> Also, a lot of DNS hosts do not allow for large packet sizes over UDP to attempt to reduce the effect of reflection attacks.

Do any allow a large response if you send a large (padded) request?

Hopefully someone else can answer this, but I think Google will limit the response UDP packet size to either 512 bytes or the size of the request.

So, yes, I think padding it could work. (EDNS does have a padding type)

> (EDNS does have a padding type)

"The use of the EDNS(0) padding only provides a benefit when DNS packets are not transported in cleartext. Further, it is possible that EDNS(0) padding may make DNS amplification attacks easier. Therefore, implementations MUST NOT use this option if the DNS transport is not encrypted."

Apparently it does have a padding proposal, but it wasn't thought through very well. They only had the use case of confidentiality in mind, and decided to deal with amplification by forbidding cleartext use, no matter what the response:request size ratio is.

Even in the intended use scenario, I’ve personally found it difficult to reason about how to append it to the end of a packet.

It basically needs to be the final record, which conflicts with things like SIG0 that also want to be the final record.

basically small clarifications and enhancements of the original DNS standard with rather huge impact which allow the functioning of modern DNS features like DNSSEC (due to the need for larger messages, which need EDNS compliance, as EDNS mandates larger minimum supported message sizes), and EDNS in itself is a signaling mechanism to indicate support for these newer features (like bigger message sizes, DNSSEC, etc)

If I remember correctly, the big thing about EDNS is that DNS UDP datagrams were originally restricted in size to a total length that would be unlikely to see IP fragmentation on a network of 1980s hardware, meaning that in practice DNS packets had to be much smaller than the maximum reasonable size of an IP packet. In addition to setting up extended options, EDNS0 also allows DNS packets to be large.

Yes, this page provides virtually no detail either before or after getting a SLOW or SOME PROBLEMS result. I spent a lot of time in the weeds of EDNS a couple years back and I tested that company's domain, and have frankly no idea what the results mean, what the change is, etc. Seems like a source article trying to encourage change could have been a little helpful beyond "upgrade yo' shit" without explaining what it means.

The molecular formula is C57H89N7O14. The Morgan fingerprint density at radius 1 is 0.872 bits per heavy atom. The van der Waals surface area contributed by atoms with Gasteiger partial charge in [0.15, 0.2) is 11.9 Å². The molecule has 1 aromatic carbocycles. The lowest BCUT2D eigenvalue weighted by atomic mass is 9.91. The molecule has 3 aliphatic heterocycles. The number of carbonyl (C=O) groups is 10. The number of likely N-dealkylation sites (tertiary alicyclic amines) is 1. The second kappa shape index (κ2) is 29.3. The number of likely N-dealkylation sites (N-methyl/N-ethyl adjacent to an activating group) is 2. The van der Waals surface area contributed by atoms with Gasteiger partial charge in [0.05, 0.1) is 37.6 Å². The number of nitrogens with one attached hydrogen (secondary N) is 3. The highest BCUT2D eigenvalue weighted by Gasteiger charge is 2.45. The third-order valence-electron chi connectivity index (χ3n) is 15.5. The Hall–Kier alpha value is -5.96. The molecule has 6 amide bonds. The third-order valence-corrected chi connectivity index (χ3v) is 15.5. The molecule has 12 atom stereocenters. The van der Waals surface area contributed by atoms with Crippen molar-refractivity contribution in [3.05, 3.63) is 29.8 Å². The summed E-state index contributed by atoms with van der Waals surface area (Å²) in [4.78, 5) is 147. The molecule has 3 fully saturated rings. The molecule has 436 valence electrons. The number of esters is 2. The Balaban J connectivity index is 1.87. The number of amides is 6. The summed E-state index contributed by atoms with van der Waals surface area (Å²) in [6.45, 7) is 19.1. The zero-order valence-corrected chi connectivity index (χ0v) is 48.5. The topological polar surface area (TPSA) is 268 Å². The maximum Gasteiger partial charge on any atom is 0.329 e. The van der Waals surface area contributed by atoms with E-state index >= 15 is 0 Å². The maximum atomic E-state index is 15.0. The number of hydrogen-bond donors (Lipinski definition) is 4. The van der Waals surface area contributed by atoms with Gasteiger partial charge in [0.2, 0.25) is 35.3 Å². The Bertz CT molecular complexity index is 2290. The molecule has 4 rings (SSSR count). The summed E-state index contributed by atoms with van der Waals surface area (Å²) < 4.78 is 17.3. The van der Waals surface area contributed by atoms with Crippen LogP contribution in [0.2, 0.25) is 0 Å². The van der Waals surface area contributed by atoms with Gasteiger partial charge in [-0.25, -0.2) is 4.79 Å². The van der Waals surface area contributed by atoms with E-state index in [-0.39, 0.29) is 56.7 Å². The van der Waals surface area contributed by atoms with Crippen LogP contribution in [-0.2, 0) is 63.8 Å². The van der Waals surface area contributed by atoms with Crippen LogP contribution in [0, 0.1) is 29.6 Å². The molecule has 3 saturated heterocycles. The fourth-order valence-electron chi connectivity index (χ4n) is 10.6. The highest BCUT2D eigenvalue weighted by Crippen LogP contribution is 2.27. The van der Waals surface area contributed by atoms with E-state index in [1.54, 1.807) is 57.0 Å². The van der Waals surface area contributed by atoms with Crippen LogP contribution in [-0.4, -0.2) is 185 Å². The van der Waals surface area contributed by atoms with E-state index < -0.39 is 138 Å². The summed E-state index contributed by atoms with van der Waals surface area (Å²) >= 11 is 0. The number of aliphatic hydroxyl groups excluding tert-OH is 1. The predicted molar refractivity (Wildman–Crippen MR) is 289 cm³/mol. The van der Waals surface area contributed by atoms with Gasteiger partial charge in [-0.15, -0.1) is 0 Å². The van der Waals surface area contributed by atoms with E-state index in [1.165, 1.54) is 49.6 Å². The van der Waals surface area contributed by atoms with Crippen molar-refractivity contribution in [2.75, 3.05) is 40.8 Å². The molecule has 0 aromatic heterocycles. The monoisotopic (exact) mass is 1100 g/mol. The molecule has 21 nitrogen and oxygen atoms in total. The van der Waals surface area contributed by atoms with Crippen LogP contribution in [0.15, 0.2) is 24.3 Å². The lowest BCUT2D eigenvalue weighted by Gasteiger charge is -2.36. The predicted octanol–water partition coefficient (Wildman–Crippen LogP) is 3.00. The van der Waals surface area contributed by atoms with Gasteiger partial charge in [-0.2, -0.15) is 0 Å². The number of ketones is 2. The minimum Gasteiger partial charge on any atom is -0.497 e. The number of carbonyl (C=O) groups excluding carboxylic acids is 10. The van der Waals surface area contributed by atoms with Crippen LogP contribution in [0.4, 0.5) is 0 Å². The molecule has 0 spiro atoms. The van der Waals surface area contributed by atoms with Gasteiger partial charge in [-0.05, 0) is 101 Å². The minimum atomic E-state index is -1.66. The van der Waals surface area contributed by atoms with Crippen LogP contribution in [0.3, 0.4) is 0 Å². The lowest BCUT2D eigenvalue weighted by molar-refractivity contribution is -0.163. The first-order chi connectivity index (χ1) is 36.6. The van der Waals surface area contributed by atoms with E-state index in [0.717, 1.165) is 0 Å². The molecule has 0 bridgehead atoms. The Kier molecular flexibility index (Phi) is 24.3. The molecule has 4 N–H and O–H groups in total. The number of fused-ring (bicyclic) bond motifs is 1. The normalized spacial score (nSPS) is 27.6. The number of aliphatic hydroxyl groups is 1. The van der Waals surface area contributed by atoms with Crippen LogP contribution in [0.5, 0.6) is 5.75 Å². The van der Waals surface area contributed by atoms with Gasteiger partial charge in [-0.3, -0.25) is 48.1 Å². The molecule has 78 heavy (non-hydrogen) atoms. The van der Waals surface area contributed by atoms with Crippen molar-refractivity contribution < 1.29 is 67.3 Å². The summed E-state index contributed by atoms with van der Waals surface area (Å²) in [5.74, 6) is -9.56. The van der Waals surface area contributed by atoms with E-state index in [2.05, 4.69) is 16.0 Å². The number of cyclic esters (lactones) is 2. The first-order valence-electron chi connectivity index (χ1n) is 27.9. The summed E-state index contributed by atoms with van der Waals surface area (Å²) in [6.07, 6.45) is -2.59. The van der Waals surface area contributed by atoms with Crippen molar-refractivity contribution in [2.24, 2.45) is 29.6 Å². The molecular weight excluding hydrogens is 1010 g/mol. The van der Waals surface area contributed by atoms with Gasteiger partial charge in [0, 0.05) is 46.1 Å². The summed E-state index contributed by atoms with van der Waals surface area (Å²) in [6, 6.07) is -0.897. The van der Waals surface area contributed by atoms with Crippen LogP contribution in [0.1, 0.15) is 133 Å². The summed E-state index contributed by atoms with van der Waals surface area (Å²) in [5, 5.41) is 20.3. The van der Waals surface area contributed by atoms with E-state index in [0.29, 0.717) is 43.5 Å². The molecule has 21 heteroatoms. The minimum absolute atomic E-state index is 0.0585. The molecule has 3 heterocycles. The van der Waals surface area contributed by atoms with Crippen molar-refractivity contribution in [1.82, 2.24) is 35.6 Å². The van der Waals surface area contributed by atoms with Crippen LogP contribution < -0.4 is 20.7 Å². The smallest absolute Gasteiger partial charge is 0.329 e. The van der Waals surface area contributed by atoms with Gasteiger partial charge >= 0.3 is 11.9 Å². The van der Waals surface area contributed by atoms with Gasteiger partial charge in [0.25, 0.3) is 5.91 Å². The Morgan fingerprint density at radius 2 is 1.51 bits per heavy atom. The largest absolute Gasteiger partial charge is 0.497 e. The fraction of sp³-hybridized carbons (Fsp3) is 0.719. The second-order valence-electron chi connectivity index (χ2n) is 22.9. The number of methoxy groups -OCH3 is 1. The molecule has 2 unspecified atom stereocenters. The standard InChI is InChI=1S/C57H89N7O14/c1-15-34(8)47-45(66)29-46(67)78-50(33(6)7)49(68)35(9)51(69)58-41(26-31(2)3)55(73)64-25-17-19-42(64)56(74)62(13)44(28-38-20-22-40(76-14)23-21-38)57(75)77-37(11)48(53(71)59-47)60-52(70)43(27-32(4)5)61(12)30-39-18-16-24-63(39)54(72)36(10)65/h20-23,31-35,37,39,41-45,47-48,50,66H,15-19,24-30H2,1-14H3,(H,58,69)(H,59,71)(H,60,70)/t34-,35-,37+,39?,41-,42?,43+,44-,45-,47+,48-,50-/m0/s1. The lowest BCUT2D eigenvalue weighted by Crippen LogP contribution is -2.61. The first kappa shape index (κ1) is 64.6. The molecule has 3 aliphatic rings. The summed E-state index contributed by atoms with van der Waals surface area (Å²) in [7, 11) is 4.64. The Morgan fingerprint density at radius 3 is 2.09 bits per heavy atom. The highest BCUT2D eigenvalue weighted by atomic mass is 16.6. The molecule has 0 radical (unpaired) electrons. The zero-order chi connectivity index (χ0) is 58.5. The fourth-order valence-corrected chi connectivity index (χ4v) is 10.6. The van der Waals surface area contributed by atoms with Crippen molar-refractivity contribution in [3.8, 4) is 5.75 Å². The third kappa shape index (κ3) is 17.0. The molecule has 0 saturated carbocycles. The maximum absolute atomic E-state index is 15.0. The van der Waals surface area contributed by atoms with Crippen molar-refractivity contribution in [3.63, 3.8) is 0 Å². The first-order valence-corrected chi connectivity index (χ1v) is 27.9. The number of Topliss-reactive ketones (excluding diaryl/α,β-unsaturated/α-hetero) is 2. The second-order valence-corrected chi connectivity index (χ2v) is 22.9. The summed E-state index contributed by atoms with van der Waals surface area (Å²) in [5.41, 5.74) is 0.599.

If you're running a DNS server and have problems, it's probably not a simple matter of blowing out the latest version of your software. You probably have a rat's nest of thousands of entries added over a decade or more, different firewall policies in front of different authoritative servers, caches, etc.

Yeah, for a compliance tester it's surprisingly unhelpful. What do I need to do if my DNS is "Slow" ?

Thanks HN commenters for doing the site's job :)

This is going to flop.

I am very familiar with DNS. I run the tests and get minor failures. The test results barely make any sense and don't really offer good pointers on how to resolve them.

The documentation is obtuse in typical ISC fashion.

I could probably figure it out with more effort. But the average DNS Joe won't, they'll ignore this and move on.

Testing my domains on CloudFlare gives me:

> Serious problem detected!

> This domain will face issues after the 2019 DNS flag day. It will work in practice, BUT clients will experience delays when accessing this domain. We recommend you request a fix from your domain administrator!

Weird since they are listed as one of the supporters

Test again, CF systems are fully ENDS0 compliant https://ednscomp.isc.org/ednscomp/9c45882a1c

I had the same result, but after trying again I got an OK.

I think the test works by testing querying an authoritative server with EDNS on, and see if the request times out. Naturally, there will be false positives due to random packet loss on the Internet.

Wow, EDNS is a DNS extension mechanism first published in 1999.

So I can imagine after 20 year it is time to move on.